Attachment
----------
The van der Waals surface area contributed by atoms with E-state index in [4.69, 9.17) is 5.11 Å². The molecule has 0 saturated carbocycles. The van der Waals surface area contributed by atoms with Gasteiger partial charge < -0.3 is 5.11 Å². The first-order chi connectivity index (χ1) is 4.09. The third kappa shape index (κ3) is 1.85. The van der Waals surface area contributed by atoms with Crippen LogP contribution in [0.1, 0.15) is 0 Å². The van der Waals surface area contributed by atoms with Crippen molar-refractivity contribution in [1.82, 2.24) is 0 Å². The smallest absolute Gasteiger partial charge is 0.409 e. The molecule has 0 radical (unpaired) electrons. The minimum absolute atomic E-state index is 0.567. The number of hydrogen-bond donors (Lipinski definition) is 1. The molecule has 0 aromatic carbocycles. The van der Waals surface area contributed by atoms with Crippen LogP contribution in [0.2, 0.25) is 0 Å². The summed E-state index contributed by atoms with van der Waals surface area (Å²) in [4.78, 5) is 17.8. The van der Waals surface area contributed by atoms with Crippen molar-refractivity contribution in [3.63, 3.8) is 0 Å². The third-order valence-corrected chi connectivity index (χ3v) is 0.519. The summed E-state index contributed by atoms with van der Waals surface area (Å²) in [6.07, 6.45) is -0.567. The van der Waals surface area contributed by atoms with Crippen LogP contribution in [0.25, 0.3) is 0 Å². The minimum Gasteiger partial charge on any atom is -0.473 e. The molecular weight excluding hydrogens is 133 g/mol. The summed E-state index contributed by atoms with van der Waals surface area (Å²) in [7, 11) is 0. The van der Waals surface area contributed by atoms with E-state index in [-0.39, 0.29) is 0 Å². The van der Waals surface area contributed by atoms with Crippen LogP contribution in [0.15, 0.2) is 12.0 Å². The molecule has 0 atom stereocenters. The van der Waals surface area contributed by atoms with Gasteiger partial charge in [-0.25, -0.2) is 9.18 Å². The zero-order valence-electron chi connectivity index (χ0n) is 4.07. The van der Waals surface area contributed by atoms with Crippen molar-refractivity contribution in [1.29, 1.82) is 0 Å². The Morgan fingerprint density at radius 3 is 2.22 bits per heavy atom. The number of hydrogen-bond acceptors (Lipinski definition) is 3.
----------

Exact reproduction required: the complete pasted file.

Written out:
The van der Waals surface area contributed by atoms with E-state index in [4.69, 9.17) is 5.11 Å². The molecule has 0 saturated carbocycles. The van der Waals surface area contributed by atoms with Gasteiger partial charge < -0.3 is 5.11 Å². The first-order chi connectivity index (χ1) is 4.09. The third kappa shape index (κ3) is 1.85. The van der Waals surface area contributed by atoms with Crippen LogP contribution in [0.1, 0.15) is 0 Å². The van der Waals surface area contributed by atoms with Crippen molar-refractivity contribution in [1.82, 2.24) is 0 Å². The smallest absolute Gasteiger partial charge is 0.409 e. The molecule has 0 radical (unpaired) electrons. The minimum absolute atomic E-state index is 0.567. The number of hydrogen-bond donors (Lipinski definition) is 1. The molecule has 0 aromatic carbocycles. The van der Waals surface area contributed by atoms with Crippen LogP contribution in [0.2, 0.25) is 0 Å². The summed E-state index contributed by atoms with van der Waals surface area (Å²) in [4.78, 5) is 17.8. The van der Waals surface area contributed by atoms with Crippen molar-refractivity contribution in [3.63, 3.8) is 0 Å². The third-order valence-corrected chi connectivity index (χ3v) is 0.519. The summed E-state index contributed by atoms with van der Waals surface area (Å²) in [6.07, 6.45) is -0.567. The van der Waals surface area contributed by atoms with Crippen LogP contribution in [0.25, 0.3) is 0 Å². The minimum Gasteiger partial charge on any atom is -0.473 e. The molecular weight excluding hydrogens is 133 g/mol. The summed E-state index contributed by atoms with van der Waals surface area (Å²) in [7, 11) is 0. The van der Waals surface area contributed by atoms with E-state index in [-0.39, 0.29) is 0 Å². The van der Waals surface area contributed by atoms with Crippen LogP contribution in [0.15, 0.2) is 12.0 Å². The molecule has 0 atom stereocenters. The van der Waals surface area contributed by atoms with Gasteiger partial charge in [-0.25, -0.2) is 9.18 Å². The zero-order valence-electron chi connectivity index (χ0n) is 4.07. The van der Waals surface area contributed by atoms with Crippen molar-refractivity contribution in [1.29, 1.82) is 0 Å². The Morgan fingerprint density at radius 3 is 2.22 bits per heavy atom. The number of hydrogen-bond acceptors (Lipinski definition) is 3.